Minuteman, Others here can better explain this but what you are asking is exactly what is going to blindside the masses when this thing falls over on it's side. It's not sub-prime mortgages, stock market dips, or lending institutions failing... All of those things are things that keep every aspect of our lives going in this Consumer Spending Economy.
Everything is so interconnected. It's so freaking stupid, irresponsible and interconnected that any of this BS can cause the World as we know it... etc. It doesn't matter that you are not in the markets and have no mortgage. The availability of eggs, paper and low cost air fare depend on those things. It's a lack of available cash to all large business. Sub-prime is a scape goat in this mes... the problem is the Fed itself
I hope Bear chimes in as he is so much better at drawing pictures for us to better understand.
MM, you ever read Patriots, by Rawles?
"So other than those directly affected by a housing bubble burst, or a devaluation of a stock portfolio, how will all of this trickle down to John Q.?"
This is a really good question.... Money (paper or electronic) makes the world go round... especially the dollar for us in the US....
This subprime mess is affecting housing... well that affects housing(obviously)... but it also affects credit... and credit is a promise to repay (IOU Money) ... and credit is what makes the world go round for banks and consumers alike... railroads and retailers are starting to report downturns in business... 90,000 some odd jobs have already been lost in the mortgage industry.... probably just as many or more in construction (hard to tell with so many undocumented workers in this industry)... but funds to South America are dropping so illegals are sending money home because they aren't working....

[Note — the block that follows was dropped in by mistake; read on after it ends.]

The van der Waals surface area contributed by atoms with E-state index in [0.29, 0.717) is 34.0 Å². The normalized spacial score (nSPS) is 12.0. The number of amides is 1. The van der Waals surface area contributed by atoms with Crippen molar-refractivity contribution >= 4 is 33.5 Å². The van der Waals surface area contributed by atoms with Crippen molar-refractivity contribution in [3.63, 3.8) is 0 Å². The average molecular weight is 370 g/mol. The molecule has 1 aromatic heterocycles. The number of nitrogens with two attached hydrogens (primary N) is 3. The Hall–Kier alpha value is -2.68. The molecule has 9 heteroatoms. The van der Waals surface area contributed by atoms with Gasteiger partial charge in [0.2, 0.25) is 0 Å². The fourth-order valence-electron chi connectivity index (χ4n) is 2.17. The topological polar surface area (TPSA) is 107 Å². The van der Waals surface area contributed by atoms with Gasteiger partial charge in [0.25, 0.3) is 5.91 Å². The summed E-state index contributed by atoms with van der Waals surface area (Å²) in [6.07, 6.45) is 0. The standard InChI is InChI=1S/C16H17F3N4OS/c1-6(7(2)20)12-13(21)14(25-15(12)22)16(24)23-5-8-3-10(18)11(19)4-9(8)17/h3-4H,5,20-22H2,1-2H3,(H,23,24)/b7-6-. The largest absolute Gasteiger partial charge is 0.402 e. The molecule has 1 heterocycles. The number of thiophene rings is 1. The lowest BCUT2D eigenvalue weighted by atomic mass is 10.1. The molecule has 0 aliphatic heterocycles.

Well... all those workers aren't getting paid.... so they aren't spending... and those that have jobs are losing money on their investment homes and condos as well as their pensions and investments so they aren't spending.... consumer confidence is down... so retailers are feeling the pinch... forecasts for 4th quarter retailers are going down... that's the holiday season when most retailers make the bulk of their income... some workers will be laid off... again no more spending.... "just in time" inventory concepts are going to strangle us.... that and a panic and the ensuing bank run....
Suppliers are going to hold even less in inventory because they are speculating on demand... so prices will stay up but whose going to buy them....
This will trickle down to all levels regardless of your situation... lots of folks looking for jobs... not alot of money to spend.... higher prices.... business going out of business... its a vicious cycle that the central banks have created and hoped never to have to deal with... well "Pandora's Box" has been opened and those same central banker's are trying desparately to close it again....
I really hope they can.... for my little girl... and all the children... I really hope they can....
But all the gains over the last few sessions since the Fed has intervened have been erased today....
I bet there's alot of nervous bankers, investment houses, investors and consumers who are finding "religion" right about now....
Not good.... not good at all....